Wynonna Judd isn't shy about calling her concert Tuesday with the Fort Worth Symphony Orchestra a Christmas show -- not simply "holiday." She says she believes in a higher power -- and she's had the kind of year that would put a lot of people's faith to the test.
On Aug. 18, Judd and her husband, drummer Michael "Cactus" Moser, were riding separate motorcycles in the Black Hills of South Dakota when Moser crossed the center line and was hit by a car. Moser lost his left leg in the accident, and shattered bones in one of his hands. The couple has known each other for nearly 30 years, but they had only been married for two months, after Moser proposed last Christmas Eve. Judd, who witnessed the accident, fell to her knees when she heard Moser still breathing, and held vigil in the hospital for the crucial first 48 hours.
Doctors had expected Moser to be in a rehabilitation center for months. He left after eight days. When Judd's current tour started in November, he appeared onstage and performed a drum solo, even though his hand is still in pain. He has been making onstage appearances since. Judd says to expect him at the Bass Hall show. And she says her music and her fans have kept her going.
"That's what saved me the last few months," she says during a phone interview. "Stepping out on that stage and knowing that I'm loved and supported by people that probably may not have recently bought my music, and yet they come to the symphony and make these new fans. It's a glorious opportunity for me to [engage] that guy whose wife made him come because they had season tickets. That has been one of my greatest reasons for doing the symphony shows, because it's an unconventional way to present yourself."
Judd, who says there were times during the past few months when music was the only thing she knew to do, says that she went from being a newlywed to the wife of a wounded warrior. But when she meets a fan who has lost a spouse, she realizes how blessed she is. She talks about the accident during her shows. People have called her a survivor, but after seeing her husband's resilience, she's changing that.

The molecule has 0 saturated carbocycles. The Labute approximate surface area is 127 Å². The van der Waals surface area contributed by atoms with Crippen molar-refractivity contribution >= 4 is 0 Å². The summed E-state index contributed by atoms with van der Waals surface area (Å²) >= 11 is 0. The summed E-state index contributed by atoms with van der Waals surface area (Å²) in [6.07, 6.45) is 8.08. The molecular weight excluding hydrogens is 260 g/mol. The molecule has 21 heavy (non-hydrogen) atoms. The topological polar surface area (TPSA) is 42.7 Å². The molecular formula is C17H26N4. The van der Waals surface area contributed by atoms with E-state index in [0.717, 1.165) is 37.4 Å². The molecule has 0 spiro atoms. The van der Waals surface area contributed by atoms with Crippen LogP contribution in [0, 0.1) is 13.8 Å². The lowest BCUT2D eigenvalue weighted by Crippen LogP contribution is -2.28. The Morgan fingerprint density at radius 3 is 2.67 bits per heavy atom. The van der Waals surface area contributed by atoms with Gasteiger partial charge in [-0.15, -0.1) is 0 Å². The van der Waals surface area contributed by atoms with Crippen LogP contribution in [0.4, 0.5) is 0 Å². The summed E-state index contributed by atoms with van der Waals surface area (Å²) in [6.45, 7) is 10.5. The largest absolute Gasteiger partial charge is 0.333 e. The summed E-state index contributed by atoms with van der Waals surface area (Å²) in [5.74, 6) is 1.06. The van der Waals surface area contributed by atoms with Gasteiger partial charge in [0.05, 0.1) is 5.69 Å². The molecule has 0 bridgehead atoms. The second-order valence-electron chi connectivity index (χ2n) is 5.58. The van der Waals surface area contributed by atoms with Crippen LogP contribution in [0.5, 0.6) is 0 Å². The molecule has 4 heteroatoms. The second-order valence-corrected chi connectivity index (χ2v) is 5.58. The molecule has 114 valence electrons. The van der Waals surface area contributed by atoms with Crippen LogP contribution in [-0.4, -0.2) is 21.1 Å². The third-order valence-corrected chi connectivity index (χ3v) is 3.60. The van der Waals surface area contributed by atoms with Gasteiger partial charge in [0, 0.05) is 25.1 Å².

"I'm now a thriver," she says. "There's survival, and I've been through that, where the kids of ours have been through a tornado, literally. That's survival. [But] I've never witnessed anything quite like this before. Besides my mother's determination and her healing, I've never witnessed a modern-day miracle quite like I have with Cactus."
But don't let this fool you into thinking that Judd's show will be a weepfest, or strictly traditional. She injects humor into her concerts, and she performs Christmas songs in a variety of genres.
She says the Fort Worth show, the only symphony show on this tour, will be about past, present and future, and will include songs she's not doing elsewhere. "I'm pulling out all the fabulousness that I can," she says. "We'll do from Nat King Cole to stuff that I learned back when we were on welfare, living on a mountaintop, with no TV, no telephone -- real Appalachian mountain stuff."
She has performed with the Fort Worth Symphony Orchestra twice before, referring to both shows as "blind dates." Which she says is an appropriate metaphor for all symphony shows.
"You walk in, and there's a conductor, and you've never met him in your life," she says. (At this concert, it will be Andrés Franco, the symphony's associate conductor.) "And symphonies at times -- I won't name places or names -- have looked at us like, 'Oh, really? You're from Nashville? And you're a bunch of country bumpkins.' And then we start playing, and they're like, 'Holy crap! I had no idea how accomplished they are.'"
Ultimately, she says, even the most resistant symphony musicians have come to respect her and her band, and she believes the classically trained musicians enjoy playing outside the box. But the trade-off may be more than equal, because Judd enjoys the challenge of performing without a guitar, putting the focus solely on her singing. And the music transports her to another place.
"I have such a love for the sound of the strings, and I've always said, 'When you come to the show, it's the sounds of heaven,'" she says. "When I sing some of my power ballads, and I hear the strings behind me, I'm in heaven. I almost levitate, because I'm just basking in the glory of the sound that's behind me."
This report contains material from The Associated Press.